“Close the borders, Mr Minister…what if we isolate our country from the rest of the world…it is not as if Cameroon will lose anything if the borders are closed…shut the borders and lockdown the entire country!” These are some of the reactions in response to the confirmation of a fifth case of Covid-19 in Cameroon.
Cameroonians are clamouring for the closure of its borders since the cases recorded thus far, have been imported into the country.
We have just registered a 5th confirmed case that night in Yaoundé. He is a person returning from France. Like the others, he was immediately taken care of. Let us continue to mobilize and follow the prescribed hygiene measures.
— Dr MANAOUDA MALACHIE (@DrManaouda) March 16, 2020
What Closing the Borders Entails
Cameroon is a Central African country, situated in the armpit of Africa, thus a country with a long coastline, spanning three of its ten regions.
She is therefore bordered by land, sea and air.
Closing the borders demands restricting movement by air, land and sea across the borders…. A complex situation it seems, especially in relation to the land borders since interactions at this level are more of intercultural with families living across the borders.
What the Law Says
A Specialist in International Relations and Development Cooperation, Robert Afuh Tayimlong, throws light on what the law says in relation to closing borders.
“By virtue of its sovereignty, a state has the right in international law to close its borders at any given point in time. Under normal circumstances, what that means is, another state party cannot tell the state what to do within the confines of its territory. However this principle can be absolute or relative, depending on the power and capacity of the state to deal with or succumb to international pressure. The age-old legal principle of state sovereignty is enshrined in Article 2(1) of the United Nations Charter,” he explains.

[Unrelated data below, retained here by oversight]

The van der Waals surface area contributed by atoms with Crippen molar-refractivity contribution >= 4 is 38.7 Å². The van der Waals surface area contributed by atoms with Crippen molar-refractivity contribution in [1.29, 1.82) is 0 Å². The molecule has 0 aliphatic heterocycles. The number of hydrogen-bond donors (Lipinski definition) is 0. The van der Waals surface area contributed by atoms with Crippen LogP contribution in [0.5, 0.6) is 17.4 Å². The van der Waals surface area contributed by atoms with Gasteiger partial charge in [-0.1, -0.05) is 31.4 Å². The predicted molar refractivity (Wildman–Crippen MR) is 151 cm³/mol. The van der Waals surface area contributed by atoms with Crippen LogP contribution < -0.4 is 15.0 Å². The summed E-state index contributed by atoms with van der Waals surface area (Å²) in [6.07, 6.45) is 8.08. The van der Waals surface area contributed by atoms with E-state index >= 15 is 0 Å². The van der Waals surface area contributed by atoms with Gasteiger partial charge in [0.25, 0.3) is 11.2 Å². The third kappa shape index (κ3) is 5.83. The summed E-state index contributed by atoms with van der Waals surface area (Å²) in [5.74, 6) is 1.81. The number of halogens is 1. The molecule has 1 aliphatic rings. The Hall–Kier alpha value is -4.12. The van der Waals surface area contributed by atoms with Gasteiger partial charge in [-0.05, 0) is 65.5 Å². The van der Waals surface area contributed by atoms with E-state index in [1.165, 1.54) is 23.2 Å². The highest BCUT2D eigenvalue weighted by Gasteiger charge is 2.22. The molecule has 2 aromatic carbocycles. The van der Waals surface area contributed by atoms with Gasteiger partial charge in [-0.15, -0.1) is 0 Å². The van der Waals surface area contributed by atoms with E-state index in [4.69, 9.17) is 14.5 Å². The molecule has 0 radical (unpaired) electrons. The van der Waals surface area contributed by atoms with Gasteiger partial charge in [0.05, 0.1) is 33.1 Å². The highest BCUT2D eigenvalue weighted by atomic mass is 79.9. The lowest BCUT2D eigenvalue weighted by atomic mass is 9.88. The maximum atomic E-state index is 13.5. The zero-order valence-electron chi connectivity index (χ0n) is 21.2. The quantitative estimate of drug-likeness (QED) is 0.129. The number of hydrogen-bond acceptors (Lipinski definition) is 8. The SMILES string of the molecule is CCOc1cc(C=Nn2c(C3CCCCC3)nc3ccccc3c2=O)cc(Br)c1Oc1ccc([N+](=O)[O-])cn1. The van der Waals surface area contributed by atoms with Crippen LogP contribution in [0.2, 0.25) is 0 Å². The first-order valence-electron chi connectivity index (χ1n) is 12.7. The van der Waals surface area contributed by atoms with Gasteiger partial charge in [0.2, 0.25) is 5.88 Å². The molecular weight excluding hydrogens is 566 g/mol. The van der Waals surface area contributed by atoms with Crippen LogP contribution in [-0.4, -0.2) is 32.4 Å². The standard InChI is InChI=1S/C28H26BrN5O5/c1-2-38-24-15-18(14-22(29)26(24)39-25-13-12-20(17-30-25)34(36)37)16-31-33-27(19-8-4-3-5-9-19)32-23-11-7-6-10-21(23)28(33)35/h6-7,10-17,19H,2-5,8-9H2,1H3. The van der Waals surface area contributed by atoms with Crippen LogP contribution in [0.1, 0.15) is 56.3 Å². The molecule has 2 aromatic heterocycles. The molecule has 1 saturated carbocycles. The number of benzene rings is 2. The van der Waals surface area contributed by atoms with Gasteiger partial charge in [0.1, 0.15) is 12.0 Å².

The international relations expert further says, “The primary responsibility of the protection of citizens rests on the state. This is enshrined in the 2005 United Nations World Summit Outcome in the principle of “Responsibility to Protect”. While the principle relates to the primary responsibility of the state to protect its citizens from genocide, war crimes, ethnic cleansing and crimes against humanity, it also does not exclude the responsibility of the state to protect its citizens from epidemics and pandemics. Going by this principle, therefore, if a state establishes that foreign aliens coming into its territory are carriers of the Coronavirus and therefore pose a threat to the health and wellbeing of its citizens, it is its responsibility to take all available and possible measures to protect its citizens. This may include closure of international borders within a time frame deemed necessary for the containment of the pandemic. A state may as well assess that there is no immediate need for border closure if its healthcare system has the capacity to respond to any epidemic.”
Robert Afuh then warns that failure to close borders may be accompanied by internal political backlash if it happens that the virus takes a toll on the health and wellbeing of a great number of citizens and a high death rate.
It is also worth mentioning that, international political pressure may come when the closure of borders between otherwise friendly and allied nations is viewed as an act which contravenes the promise of globalisation and international cooperation, including the free movement of persons, goods and services. In this case however, the closure of borders is health related.
At press time, the Government of Cameroon is yet to take any action in relation to the country’s borders.
In the meantime, many await the report from the CAF Medical Commission that visited Cameroon from 14th to 15th March 2020 in relation to Cameroon hosting the 2020 CHAN.
Eleanor Ayuketah Ngochi